Love and scandal are the best sweeteners of tea. —Henry Fielding

27 October 2017

A Better Title than The Florida Project

I find the title of The Florida Project totally nonsensical. But Sean Baker apparently is not interested in titles. He titled his previous film – about two sex workers and a cab driver in Los Angeles –Tangerine, a color/fruit that has no apparent connection to the film itself. He has also said in interviews that he doesn't see why filmmakers feel the need to title their works. Ok.

I wasn't super excited for The Florida Project, but the first time I tried to see it here in Florida there was a line outside the door. Screenings of this film have been selling out in my local Orlando theatre, where it has been playing on only one screen for two weeks. In any case, the excitement was contagious, and when I finally got myself a ticket, I was really looking forward to it.



The first forty minutes or so of The Florida Project build the world in which we're going to be living in. We follow around six-year old Mooney and her miniature friends as they cause trouble, spit on parked cars, curse at adults, beg strangers for change, share a soft-serve cone between them, and turn off the power of the motel in which she lives with her mother. It's quality world-building that I didn't find that interesting until about the 40-minute mark, at which point I really became enamored with the film's characters and their world.

For the subsequent 50 minutes or so, things start to happen and the film really finds its stride. We begin to see the consequences of the absurd parenting job Mooney's mother is doing, and I began to feel afraid for the little girl at this film's center. Her mother is really not taking care of her, and this gave the film a real tension that truly began to work.

But then just as the film works its way toward its end, Baker changes the entire tone of the movie. The Florida Project ends with a laughably bad fantasy sequence that is completely incongruent with the rest of the film. All of a sudden, the beautiful care with which the previous parts of the film have been captured is discarded. The final sequence appears to have been shot on a smartphone. And all of a sudden an upbeat film score appears out of nowhere. We're clearly supposed to be in an impossible, fantasy-style sequence that is only being imagined by a character.

But who is doing this imagining? And why would a film that has been documenting the life of an impoverished six-year-old and her mother end with a sequence unrelated to the previous 90 minutes of documentation? The audience with which I saw The Florida Project left the theatre completely baffled. What was that? people were asking. Why did that happen?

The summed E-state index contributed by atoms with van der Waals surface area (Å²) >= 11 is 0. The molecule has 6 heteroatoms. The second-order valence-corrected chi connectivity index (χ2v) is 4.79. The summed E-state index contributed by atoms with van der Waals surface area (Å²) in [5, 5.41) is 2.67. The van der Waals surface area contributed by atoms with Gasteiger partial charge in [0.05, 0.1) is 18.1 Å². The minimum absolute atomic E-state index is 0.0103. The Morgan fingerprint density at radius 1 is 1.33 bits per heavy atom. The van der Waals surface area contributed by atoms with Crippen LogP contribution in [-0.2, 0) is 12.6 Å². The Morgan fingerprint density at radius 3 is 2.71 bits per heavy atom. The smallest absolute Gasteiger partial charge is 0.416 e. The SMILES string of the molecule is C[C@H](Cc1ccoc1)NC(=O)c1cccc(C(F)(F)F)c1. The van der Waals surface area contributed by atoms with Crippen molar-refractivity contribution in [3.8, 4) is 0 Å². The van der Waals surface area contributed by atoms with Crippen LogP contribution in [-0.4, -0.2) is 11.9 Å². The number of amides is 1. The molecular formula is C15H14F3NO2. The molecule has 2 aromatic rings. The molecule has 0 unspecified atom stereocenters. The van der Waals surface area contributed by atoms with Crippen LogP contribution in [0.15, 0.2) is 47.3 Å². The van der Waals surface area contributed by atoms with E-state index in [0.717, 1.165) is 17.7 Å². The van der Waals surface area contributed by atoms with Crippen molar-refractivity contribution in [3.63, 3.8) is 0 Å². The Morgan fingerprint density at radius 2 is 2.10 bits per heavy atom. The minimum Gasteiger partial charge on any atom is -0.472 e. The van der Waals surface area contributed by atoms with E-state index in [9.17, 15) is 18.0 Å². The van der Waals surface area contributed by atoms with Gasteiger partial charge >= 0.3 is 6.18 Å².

My companion and I decided that what happened was that Sean Baker doesn't really know what he's doing, and the more I think about that the more right I feel. The Florida Project is filled with interesting images and beautiful characterization, but none of this actually adds up to anything. The film ends the way it does because the end doesn't matter to the filmmaker. Baker strings sequences together, but they don't need to go in any particular order, and none of them actually says anything – about the characters or poverty in America or Florida or Kissimmee or Disney World or food or sex work or anything. They're all actually just surfaces.


A good example of what I mean is three sequences in the movie where Mooney's mom Halley (pronounced like Hayley) sells brand-name-knock-off perfume to residents at a Disney hotel. Each of these sequences is filmed in a longshot. We're asked simply to observe her, to watch her sell this perfume. And the sequences are also played for madcap humor, even one in which she is assaulted by a Disney security guard. Because the camera never moves in, the film never asks us to identify with Halley's experience while she does this. We never get a feeling of the stakes of the situation in which she has found herself. Rather than sympathizing with her, the camera sits in judgment of her, or to put it more accurately: the camera is simply there. It has nothing at all to say about what we're watching.

Baker clearly likes Richard Linklater – his influence is all over The Florida Project. I generally find Linklater a bit boring; to my mind he makes films that are more interesting in concept than in reality. But Baker really takes this all even further. It is as though he's making pseudo-documentary cinema. His camera captures the real, the gritty, the unattractive, the mundane. Fine, but what he is shooting is, of course, fictional – a set of fabricated characters and contrived situations that are not captured by his camera but created precisely for his camera – by him. He's devoted to avoiding meaning only so that his films seem more "real".

All I get from this is emptiness. The Florida Project is a film that could have plenty to say but doesn't say anything at all. And one begins to suspect that Baker doesn't have anything to say.